Powell150 1869-2019: John Wesley Powell's Legacy of USGS Exploration

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In 2019, the USGS Youth & Education in Science (YES) team marked the 150th anniversary of the first John Wesley Powell expedition down ~1000 miles of the Green & Colorado rivers with a national-scale educational project known as "Powell150." Educational resources about the science along the rivers and a social media campaign around the theme of exploration were developed to engage youth and the public. The project included a partnership with the Sesquicentennial Colorado River Exploring Expedition (SCREE) where small groups of interdisciplinary USGS staff participated in a trip down Powell's path, sharing their experiences online and with their local communities after their time on the river. Learn more at: www.usgs.gov/Powell150
 

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Powell 150

1869-2019: John Wesley Powell’s Legacy of Exploration at USGS

In 1869, Civil War veteran and geologist, John Wesley Powell, led a crew of ten men on a  ~1000-mile river expedition into the “Great Unknown.” Over 94 days, Powell and his crew floated from Green River Station (now Wyoming) to the mouth of the Virgin River (now Nevada) through a wild, unmapped system of river canyons. The goals of the expedition were to take scientific measurements, chart the region, and fill gaps in the Nation’s maps. Powell began with ten men in four boats. Only six men and two boats made it to the journey’s end. Powell later became one of the founders of the United States Geological Survey and served as its second Director (1881-1894).

Today, the USGS has scientists and support staff in all 50 U.S. states and territories. The USGS specializes in the scientific studies of Earth, including water, mapping, natural hazards, ecosystems, energy, minerals, and environmental health. Today, the Survey continues Powell’s legacy of providing sound science to policy makers: Science for a Changing World.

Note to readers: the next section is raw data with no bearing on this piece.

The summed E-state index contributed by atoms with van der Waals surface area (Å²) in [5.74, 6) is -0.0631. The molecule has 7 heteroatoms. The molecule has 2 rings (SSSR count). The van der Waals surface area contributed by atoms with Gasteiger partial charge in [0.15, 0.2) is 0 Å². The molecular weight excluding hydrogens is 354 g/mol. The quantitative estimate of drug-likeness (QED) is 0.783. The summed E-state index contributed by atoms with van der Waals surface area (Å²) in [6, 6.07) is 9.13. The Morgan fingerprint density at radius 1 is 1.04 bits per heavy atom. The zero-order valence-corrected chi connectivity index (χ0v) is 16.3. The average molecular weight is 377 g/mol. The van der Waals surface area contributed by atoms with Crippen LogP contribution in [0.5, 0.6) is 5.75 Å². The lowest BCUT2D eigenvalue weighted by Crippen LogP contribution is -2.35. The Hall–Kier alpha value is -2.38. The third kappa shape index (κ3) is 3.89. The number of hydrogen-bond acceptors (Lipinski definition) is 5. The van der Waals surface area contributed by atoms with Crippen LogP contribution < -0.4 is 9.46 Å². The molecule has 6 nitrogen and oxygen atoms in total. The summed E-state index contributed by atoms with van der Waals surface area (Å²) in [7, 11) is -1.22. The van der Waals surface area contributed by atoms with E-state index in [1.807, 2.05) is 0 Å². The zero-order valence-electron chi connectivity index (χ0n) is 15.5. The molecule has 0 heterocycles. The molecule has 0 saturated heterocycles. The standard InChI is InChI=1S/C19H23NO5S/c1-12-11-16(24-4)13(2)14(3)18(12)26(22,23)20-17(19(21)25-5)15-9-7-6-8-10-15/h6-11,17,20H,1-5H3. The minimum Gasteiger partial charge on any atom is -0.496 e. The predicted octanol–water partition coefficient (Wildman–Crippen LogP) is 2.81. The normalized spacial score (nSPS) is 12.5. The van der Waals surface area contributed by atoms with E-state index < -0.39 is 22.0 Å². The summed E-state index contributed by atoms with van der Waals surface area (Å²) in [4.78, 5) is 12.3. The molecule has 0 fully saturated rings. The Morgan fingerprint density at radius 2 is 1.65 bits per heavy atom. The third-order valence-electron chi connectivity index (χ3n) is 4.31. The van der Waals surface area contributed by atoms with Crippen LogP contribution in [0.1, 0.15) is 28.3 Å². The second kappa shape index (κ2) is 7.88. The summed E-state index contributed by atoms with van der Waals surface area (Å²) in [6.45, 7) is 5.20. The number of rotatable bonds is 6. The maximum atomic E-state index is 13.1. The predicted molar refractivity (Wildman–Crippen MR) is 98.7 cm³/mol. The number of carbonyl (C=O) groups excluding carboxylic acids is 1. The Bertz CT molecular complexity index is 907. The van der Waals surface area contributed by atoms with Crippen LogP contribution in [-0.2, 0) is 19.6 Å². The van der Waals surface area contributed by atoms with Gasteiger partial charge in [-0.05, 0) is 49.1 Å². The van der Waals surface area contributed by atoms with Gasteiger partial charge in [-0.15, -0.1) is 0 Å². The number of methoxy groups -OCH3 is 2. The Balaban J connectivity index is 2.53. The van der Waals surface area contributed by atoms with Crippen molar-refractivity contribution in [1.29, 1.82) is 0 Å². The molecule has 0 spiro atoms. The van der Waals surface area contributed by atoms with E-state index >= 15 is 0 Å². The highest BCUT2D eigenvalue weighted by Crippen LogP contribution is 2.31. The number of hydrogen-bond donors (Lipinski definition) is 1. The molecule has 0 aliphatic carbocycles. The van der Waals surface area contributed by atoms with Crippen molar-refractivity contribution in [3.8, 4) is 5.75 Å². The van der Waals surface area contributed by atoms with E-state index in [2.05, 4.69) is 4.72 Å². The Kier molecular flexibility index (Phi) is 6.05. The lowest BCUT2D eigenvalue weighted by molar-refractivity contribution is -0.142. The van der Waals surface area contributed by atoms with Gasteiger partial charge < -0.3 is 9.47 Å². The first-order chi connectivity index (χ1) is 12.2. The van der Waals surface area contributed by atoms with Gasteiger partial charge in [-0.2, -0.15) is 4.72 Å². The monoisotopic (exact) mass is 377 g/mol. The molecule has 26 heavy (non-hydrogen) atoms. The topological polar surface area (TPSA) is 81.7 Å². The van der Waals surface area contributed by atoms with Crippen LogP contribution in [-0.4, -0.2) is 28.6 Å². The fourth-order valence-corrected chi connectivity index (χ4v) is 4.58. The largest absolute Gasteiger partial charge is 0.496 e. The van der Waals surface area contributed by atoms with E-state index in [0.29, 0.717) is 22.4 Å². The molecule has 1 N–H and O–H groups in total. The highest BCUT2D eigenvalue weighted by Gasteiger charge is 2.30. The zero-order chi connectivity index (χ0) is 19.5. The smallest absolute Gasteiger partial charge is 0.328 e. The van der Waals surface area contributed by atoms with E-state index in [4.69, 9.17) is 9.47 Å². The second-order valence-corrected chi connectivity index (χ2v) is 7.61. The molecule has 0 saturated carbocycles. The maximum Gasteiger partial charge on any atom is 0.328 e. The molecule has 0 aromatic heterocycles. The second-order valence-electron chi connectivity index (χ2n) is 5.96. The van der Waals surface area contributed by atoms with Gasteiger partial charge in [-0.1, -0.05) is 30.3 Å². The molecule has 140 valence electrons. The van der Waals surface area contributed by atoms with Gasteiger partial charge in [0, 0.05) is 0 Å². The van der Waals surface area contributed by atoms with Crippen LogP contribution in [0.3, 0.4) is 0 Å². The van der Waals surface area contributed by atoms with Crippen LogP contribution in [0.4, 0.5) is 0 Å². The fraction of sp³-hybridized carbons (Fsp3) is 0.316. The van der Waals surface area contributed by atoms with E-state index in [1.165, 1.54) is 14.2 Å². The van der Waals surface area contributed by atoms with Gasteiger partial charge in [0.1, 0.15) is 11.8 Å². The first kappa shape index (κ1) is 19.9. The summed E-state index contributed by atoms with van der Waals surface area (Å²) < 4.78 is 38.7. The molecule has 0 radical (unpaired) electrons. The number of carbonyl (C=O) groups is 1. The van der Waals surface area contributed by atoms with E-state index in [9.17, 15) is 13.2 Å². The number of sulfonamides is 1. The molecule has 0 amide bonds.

In 2019, 150 years after Powell’s expedition, the USGS partnered with the Sesquicentennial Colorado River Exploring Expedition to recreated Powell’s historic journey. The Youth & Education in Science (YES) team led the USGS effort, using the theme of exploration to share USGS science with the public. In total, 28 people from different areas of expertise across the Bureau participated in the expedition, covering every segment. From technicians to the USGS Director, the participants represented a diverse, interdisciplinary group of USGS personnel. This expedition provided a unique opportunity for scientists from around the country to engage with new colleagues. For 70 days, the participants collaborated on basin-wide projects, collecting data for educational purposes. Over the course of ~1000 river miles, they conducted bat, bird, and aquatic surveys, studied the water, and made observations of riparian vegetation, geology, and landforms. The YES team participated in four outreach events along the journey. These event hosted keynote speakers and youth activities and were aimed to inform the general public about the current state of the Colorado River Basin. The USGS used this platform to engage the public using #PaperPowell and other social media campaigns.

“This is our Flat Powell, or Paper, Powell. This is our representation of John Wesley Powell accompanying us down the rivers so we can pay tribute and to recognize that we’re all here largely because of this fellow.”

“This is John Wesley Powell. The 150th anniversary of his travels down the Colorado.”